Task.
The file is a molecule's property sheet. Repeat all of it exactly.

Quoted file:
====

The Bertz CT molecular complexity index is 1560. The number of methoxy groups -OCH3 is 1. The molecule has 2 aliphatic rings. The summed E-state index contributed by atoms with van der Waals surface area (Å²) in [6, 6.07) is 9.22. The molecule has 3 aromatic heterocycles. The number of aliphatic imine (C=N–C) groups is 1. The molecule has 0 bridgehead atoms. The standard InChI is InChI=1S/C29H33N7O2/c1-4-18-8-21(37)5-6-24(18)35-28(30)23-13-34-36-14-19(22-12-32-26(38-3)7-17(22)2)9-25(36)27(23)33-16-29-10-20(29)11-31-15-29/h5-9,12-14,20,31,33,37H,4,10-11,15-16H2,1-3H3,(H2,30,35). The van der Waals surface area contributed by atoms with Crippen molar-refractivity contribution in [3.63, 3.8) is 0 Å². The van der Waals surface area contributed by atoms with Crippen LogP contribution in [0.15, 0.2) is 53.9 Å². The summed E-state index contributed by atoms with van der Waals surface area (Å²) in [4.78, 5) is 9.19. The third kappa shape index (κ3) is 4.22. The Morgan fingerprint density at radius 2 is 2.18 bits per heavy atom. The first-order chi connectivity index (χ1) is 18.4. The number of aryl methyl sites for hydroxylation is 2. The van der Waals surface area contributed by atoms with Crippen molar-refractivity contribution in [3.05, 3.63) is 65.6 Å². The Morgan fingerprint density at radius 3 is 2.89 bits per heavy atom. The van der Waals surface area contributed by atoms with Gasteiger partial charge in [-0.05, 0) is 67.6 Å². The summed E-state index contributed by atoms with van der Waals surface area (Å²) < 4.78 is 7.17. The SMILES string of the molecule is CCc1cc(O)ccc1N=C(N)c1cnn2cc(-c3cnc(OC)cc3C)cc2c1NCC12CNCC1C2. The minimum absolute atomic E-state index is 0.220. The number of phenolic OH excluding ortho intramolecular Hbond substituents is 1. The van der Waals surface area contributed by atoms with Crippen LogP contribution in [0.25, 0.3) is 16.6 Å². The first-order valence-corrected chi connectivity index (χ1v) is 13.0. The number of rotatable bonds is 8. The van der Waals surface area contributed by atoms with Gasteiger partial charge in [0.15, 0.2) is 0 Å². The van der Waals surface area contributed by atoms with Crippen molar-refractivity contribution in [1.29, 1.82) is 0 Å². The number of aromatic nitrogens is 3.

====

The Bertz CT molecular complexity index is 1560. The number of methoxy groups -OCH3 is 1. The molecule has 2 aliphatic rings. The summed E-state index contributed by atoms with van der Waals surface area (Å²) in [6, 6.07) is 9.22. The molecule has 3 aromatic heterocycles. The number of aliphatic imine (C=N–C) groups is 1. The molecule has 0 bridgehead atoms. The standard InChI is InChI=1S/C29H33N7O2/c1-4-18-8-21(37)5-6-24(18)35-28(30)23-13-34-36-14-19(22-12-32-26(38-3)7-17(22)2)9-25(36)27(23)33-16-29-10-20(29)11-31-15-29/h5-9,12-14,20,31,33,37H,4,10-11,15-16H2,1-3H3,(H2,30,35). The van der Waals surface area contributed by atoms with Crippen molar-refractivity contribution in [3.63, 3.8) is 0 Å². The van der Waals surface area contributed by atoms with Crippen LogP contribution in [0.15, 0.2) is 53.9 Å². The summed E-state index contributed by atoms with van der Waals surface area (Å²) in [4.78, 5) is 9.19. The third kappa shape index (κ3) is 4.22. The Morgan fingerprint density at radius 2 is 2.18 bits per heavy atom. The first-order chi connectivity index (χ1) is 18.4. The number of aryl methyl sites for hydroxylation is 2. The van der Waals surface area contributed by atoms with Crippen molar-refractivity contribution in [3.05, 3.63) is 65.6 Å². The Morgan fingerprint density at radius 3 is 2.89 bits per heavy atom. The van der Waals surface area contributed by atoms with Gasteiger partial charge in [-0.05, 0) is 67.6 Å². The summed E-state index contributed by atoms with van der Waals surface area (Å²) < 4.78 is 7.17. The SMILES string of the molecule is CCc1cc(O)ccc1N=C(N)c1cnn2cc(-c3cnc(OC)cc3C)cc2c1NCC12CNCC1C2. The minimum absolute atomic E-state index is 0.220. The number of phenolic OH excluding ortho intramolecular Hbond substituents is 1. The van der Waals surface area contributed by atoms with Crippen LogP contribution in [0.25, 0.3) is 16.6 Å². The first-order valence-corrected chi connectivity index (χ1v) is 13.0. The number of rotatable bonds is 8. The van der Waals surface area contributed by atoms with Gasteiger partial charge in [0.15, 0.2) is 0 Å². The van der Waals surface area contributed by atoms with Crippen molar-refractivity contribution in [1.29, 1.82) is 0 Å². The number of aromatic nitrogens is 3.